In particular the Surveying and Mapping Manual from Minnesota DOT provides a wealth of information, and it is relatively recent (updated in 2007).

Friday, September 5, 2008

Anaglyph Generation in ERDAS IMAGINE

Last week Adam Estrada over at the GeoPDF blog wrote a great post regarding anaglyph GeoPDFs. He also posted a link on how to create anaglyphs manually and mentioned that they could also be created in ERDAS IMAGINE. I will walk through the steps on how to perform this operation in IMAGINE.

First of all, you need to open up Image Interpreter, choose Topographic Analysis, and then select "Anaglyph". Here is what the Topographic Analysis toolset looks like.
After selecting the "Anaglyph" tool, it is necessary to specify a few parameters. Since the anaglyph effect is created by producing an offset based on relief, a terrain file needs to be specified. There are various options, including the ability to exaggerate the relief. Next the input image needs to be defined, along with the output image and format. One flexible aspect of the tool is the ability to define the color for the left and right "lens" of the anaglyph glasses. Most anaglyph glasses are red and cyan, so the default option is a Red / Green and Blue (Cyan) combination for the left eye and right eye. It is also possible to define the output bands along with defining a subset definition (e.g. if you only want to produce a small anaglyph area from a large image mosiac).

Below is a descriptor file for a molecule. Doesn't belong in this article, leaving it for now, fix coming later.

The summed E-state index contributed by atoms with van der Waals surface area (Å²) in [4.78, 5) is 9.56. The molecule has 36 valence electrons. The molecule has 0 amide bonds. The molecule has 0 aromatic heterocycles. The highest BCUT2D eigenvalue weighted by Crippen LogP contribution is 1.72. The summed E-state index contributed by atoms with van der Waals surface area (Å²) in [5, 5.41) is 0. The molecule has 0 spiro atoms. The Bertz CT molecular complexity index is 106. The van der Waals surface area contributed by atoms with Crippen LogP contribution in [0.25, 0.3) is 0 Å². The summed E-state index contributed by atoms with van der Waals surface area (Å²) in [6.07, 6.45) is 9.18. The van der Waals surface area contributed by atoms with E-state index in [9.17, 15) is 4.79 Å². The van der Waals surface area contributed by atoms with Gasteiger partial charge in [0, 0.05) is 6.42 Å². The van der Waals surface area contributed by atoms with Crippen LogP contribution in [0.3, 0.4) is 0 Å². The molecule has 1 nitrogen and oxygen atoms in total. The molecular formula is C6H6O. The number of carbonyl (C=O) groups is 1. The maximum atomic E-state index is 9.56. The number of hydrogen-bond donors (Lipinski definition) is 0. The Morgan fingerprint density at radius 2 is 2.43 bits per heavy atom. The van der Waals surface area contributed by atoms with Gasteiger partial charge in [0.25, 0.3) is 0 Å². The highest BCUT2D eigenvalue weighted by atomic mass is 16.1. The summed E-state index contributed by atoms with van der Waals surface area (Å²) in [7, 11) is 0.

Here's what the dialogue looks like with the settings I used:

And here is what the final anaglyph image looked like:

Note that you may need to click the link to truly see the effect. Also note that the effect that be modified with the "exaggerate" option - this can be used to increase the effect (which may be necessary depending on the scale of imagery being processed). While it is certainly possible to "manually" create anaglyphs in a number of packages, the Anaglyph tool in IMAGINE adds a degree of automation that isn't available in other solutions. For example, if you want to serve up anaglyphs for an entire city on a web application, you can use the IMAGINE batch tool to process several hundred (or thousands) of images - which beats processing them one-by-one.

Monday, September 1, 2008

Upcoming GeoEye-1 Satellite Launch

The GeoEye-1 satellite launch on September 4th has been getting a lot of media attention lately. Instead of regurgitating the specs, I'll focus on a few other details.

First of all, check out the Launch Site here. It has a count-down and informs us that there will be a live video stream of the launch - should be interesting to watch.

There were several reports today about a deal between GeoEye and Google, whereby Google will be the exclusive online mapping site with access to the imagery.

Note that LPS will support both the rigorous and RPC models for GeoEye-1 in both LPS 9.2 (the current version) as well as LPS 9.3 (coming soon, stay tuned).